1. This is a plaintiff s appeal arising out of a suit for preemption. The vendors first sold the property on 28th August 1923, but before the suit for pre-emption was filed they retransferrad the property to the vendors on 24th July 1924. The suit for preemption was however filed, but was dismissed on 10th November 1924, on the ground that the property had been resold. Subsequently a brother of the vendees, who had resold the property, brought a suit for cancellation of the resale on the ground that the property had been acquired with joint family funds and could not be retranaferred without the consent of all the members. This suit was ultimately compromised on 8th July 1925 and a decree was passed in terms of this compromise to the effect that the property should come back to the families of the vendees. Upon this the plaintiff instituted the present suit for pre-emption, alleging that this was in reality a collusive decree, and the property had in reality been sold for consideration. The findings of the lower appellate Court were not satisfactory, and we had to send down certain issues for fresh determination. The findings that are now returned make it quite clear that the resale of 24th July 1921, was a genuine transaction, but there is also the finding that the compromise of 8th July 1925, was 'really a sale for consideration in the form of a compromise, and not a genuine compromise.' The learned Judge has further believed the oral evidence to the effect that this compromise was entered into on payment of Rs. 250 to the vendors.
2. His findings therefore amount to this, that it was not merely a compromise of. the suit for cancellation brought by the brother of the vendees, but in reality a consideration of Rs. 250 was accepted and the property was transferred to the family of the vendees by the vendors. But it cannot be denier! that this was acquired, not by a registered document, but by means of a compromise decree obtained through a Court of law.
3. Under Section 11, Pre-eruption Act, a right of pre-emption accrues on the sale of a proprietary interest in land. Section 4, Sub-section (10), lays down that a sale means a sale as defined in the Transfer of Property Act of 1882. In Section 54, T. P. Act, a sale is a transfer of ownership in exchange for a price paid or promised or part paid and part promised. Such transfer, in the case of tangible immovable property of the value of one hundred rupees and upwards can be made only by a registered instrument.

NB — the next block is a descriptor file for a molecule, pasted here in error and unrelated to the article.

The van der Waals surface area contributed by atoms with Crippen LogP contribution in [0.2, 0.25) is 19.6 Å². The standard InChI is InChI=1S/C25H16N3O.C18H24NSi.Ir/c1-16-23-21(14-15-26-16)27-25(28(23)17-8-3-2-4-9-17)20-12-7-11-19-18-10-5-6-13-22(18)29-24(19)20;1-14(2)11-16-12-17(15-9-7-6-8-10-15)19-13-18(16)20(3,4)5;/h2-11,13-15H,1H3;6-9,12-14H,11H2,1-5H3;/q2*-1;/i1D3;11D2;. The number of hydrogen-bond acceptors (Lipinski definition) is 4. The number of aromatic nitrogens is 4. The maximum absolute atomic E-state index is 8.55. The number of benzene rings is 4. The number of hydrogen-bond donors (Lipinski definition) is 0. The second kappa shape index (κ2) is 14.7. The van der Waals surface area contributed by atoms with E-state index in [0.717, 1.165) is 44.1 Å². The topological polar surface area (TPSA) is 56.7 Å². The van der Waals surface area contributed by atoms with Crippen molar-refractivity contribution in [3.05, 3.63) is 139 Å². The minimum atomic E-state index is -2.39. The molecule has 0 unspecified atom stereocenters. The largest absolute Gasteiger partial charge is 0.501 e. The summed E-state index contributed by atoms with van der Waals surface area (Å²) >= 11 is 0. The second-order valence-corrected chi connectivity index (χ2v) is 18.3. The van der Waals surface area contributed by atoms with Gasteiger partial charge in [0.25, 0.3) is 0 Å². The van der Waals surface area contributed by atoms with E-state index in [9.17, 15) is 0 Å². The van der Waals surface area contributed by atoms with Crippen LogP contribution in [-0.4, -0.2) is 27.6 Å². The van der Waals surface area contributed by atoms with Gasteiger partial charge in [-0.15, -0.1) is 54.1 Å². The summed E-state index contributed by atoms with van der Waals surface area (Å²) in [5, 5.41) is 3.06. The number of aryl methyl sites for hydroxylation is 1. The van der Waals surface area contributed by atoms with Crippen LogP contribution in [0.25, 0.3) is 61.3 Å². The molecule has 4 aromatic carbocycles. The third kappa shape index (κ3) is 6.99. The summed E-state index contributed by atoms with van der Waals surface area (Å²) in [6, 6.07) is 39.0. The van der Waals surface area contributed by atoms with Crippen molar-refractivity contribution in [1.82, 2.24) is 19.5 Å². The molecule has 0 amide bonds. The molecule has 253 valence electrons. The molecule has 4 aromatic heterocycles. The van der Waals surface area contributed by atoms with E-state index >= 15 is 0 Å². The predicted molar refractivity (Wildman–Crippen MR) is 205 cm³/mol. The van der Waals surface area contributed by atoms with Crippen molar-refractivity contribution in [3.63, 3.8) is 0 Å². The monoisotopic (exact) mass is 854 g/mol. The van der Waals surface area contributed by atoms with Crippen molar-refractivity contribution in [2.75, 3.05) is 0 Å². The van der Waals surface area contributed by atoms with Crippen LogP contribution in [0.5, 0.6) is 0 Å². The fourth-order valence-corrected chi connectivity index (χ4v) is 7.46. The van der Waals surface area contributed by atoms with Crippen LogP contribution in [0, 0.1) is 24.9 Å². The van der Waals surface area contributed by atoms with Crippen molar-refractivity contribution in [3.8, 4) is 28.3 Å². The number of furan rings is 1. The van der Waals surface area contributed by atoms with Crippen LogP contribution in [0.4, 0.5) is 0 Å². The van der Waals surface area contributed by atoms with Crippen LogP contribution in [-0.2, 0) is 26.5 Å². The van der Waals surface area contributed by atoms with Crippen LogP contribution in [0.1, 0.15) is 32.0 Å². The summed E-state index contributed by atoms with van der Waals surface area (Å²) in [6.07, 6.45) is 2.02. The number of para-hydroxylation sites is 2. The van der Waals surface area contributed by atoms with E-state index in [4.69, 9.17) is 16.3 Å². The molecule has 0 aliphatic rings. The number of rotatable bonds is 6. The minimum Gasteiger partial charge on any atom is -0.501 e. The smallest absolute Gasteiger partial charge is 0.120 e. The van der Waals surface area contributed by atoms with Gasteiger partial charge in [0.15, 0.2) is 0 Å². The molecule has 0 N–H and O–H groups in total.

4. On the finding of the District Judge there is no doubt that this transaction was a transfer of ownership in exchange for a price paid. But the other condition required by the section, that it should be effected by a registered instrument, was wanting. The Transfer of Property Act, nowhere speaks of a sale of immovable property of the value of Rs. 100 and upwards as being effected without a registered instrument but by means of a compromise decree. It therefore seems to us that although the transaction was a transfer for price it was not such a transfer as is referred to in Section 54, T. P. Act. It was therefore not a sale within the meaning of that section.
5. In a case of genuine compromise a Bench of this Court in Paras Ram v. Neksai A.I.R. 1928 All laid down that a sale which is preemptible must be strictly a sale as defined in the Transfer of Property Act, and that a transfer of property effected under a compromise decree of a Court cannot be treated as a sale pre-emptible under the Act. We have pointed out the additional reason that the definition of sale in the Transfer of Property Act requires the existence of a registered document in case of a transfer of property of the value of Rs, 100 and upwards.
6. We must accordingly hold that the plaintiff has no right to pre-empt this property. In view of the finding that the proceedings in the Court were of a collusive nature we direct that parties should bear their own costs throughout.